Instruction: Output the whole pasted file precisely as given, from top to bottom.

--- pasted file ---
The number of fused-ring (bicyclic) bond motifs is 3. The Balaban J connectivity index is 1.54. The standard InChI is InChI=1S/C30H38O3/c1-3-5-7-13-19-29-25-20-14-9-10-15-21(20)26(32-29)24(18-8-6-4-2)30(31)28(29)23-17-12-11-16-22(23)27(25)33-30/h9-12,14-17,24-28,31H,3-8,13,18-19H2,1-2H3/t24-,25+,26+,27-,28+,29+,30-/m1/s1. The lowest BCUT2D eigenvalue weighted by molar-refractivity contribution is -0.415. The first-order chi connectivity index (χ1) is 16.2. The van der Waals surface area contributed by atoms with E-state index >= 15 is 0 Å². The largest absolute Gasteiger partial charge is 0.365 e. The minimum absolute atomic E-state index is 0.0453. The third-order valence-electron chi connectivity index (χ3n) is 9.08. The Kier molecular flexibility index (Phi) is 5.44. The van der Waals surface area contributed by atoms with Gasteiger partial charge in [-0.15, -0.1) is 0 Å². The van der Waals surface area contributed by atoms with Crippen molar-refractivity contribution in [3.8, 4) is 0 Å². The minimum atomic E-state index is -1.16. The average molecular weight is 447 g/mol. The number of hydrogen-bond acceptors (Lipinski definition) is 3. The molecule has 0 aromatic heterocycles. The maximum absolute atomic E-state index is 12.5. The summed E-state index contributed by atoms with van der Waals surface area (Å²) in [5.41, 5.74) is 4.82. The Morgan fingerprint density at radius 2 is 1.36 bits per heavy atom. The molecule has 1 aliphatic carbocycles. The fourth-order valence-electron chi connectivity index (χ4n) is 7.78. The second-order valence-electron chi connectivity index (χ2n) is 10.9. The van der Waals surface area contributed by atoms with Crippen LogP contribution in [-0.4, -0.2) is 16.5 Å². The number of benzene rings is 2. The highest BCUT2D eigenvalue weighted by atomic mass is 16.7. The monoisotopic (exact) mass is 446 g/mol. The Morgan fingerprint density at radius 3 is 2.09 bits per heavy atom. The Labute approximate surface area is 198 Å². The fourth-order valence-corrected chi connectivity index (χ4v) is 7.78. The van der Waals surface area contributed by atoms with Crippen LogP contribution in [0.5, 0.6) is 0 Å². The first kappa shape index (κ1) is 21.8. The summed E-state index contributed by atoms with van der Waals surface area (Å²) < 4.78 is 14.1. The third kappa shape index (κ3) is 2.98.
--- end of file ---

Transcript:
The number of fused-ring (bicyclic) bond motifs is 3. The Balaban J connectivity index is 1.54. The standard InChI is InChI=1S/C30H38O3/c1-3-5-7-13-19-29-25-20-14-9-10-15-21(20)26(32-29)24(18-8-6-4-2)30(31)28(29)23-17-12-11-16-22(23)27(25)33-30/h9-12,14-17,24-28,31H,3-8,13,18-19H2,1-2H3/t24-,25+,26+,27-,28+,29+,30-/m1/s1. The lowest BCUT2D eigenvalue weighted by molar-refractivity contribution is -0.415. The first-order chi connectivity index (χ1) is 16.2. The van der Waals surface area contributed by atoms with E-state index >= 15 is 0 Å². The largest absolute Gasteiger partial charge is 0.365 e. The minimum absolute atomic E-state index is 0.0453. The third-order valence-electron chi connectivity index (χ3n) is 9.08. The Kier molecular flexibility index (Phi) is 5.44. The van der Waals surface area contributed by atoms with Gasteiger partial charge in [-0.15, -0.1) is 0 Å². The van der Waals surface area contributed by atoms with Crippen molar-refractivity contribution in [3.8, 4) is 0 Å². The minimum atomic E-state index is -1.16. The average molecular weight is 447 g/mol. The number of hydrogen-bond acceptors (Lipinski definition) is 3. The molecule has 0 aromatic heterocycles. The maximum absolute atomic E-state index is 12.5. The summed E-state index contributed by atoms with van der Waals surface area (Å²) in [5.41, 5.74) is 4.82. The Morgan fingerprint density at radius 2 is 1.36 bits per heavy atom. The molecule has 1 aliphatic carbocycles. The fourth-order valence-electron chi connectivity index (χ4n) is 7.78. The second-order valence-electron chi connectivity index (χ2n) is 10.9. The van der Waals surface area contributed by atoms with Crippen LogP contribution in [-0.4, -0.2) is 16.5 Å². The number of benzene rings is 2. The highest BCUT2D eigenvalue weighted by atomic mass is 16.7. The monoisotopic (exact) mass is 446 g/mol. The Morgan fingerprint density at radius 3 is 2.09 bits per heavy atom. The Labute approximate surface area is 198 Å². The fourth-order valence-corrected chi connectivity index (χ4v) is 7.78. The van der Waals surface area contributed by atoms with Crippen LogP contribution in [0.5, 0.6) is 0 Å². The first kappa shape index (κ1) is 21.8. The summed E-state index contributed by atoms with van der Waals surface area (Å²) < 4.78 is 14.1. The third kappa shape index (κ3) is 2.98.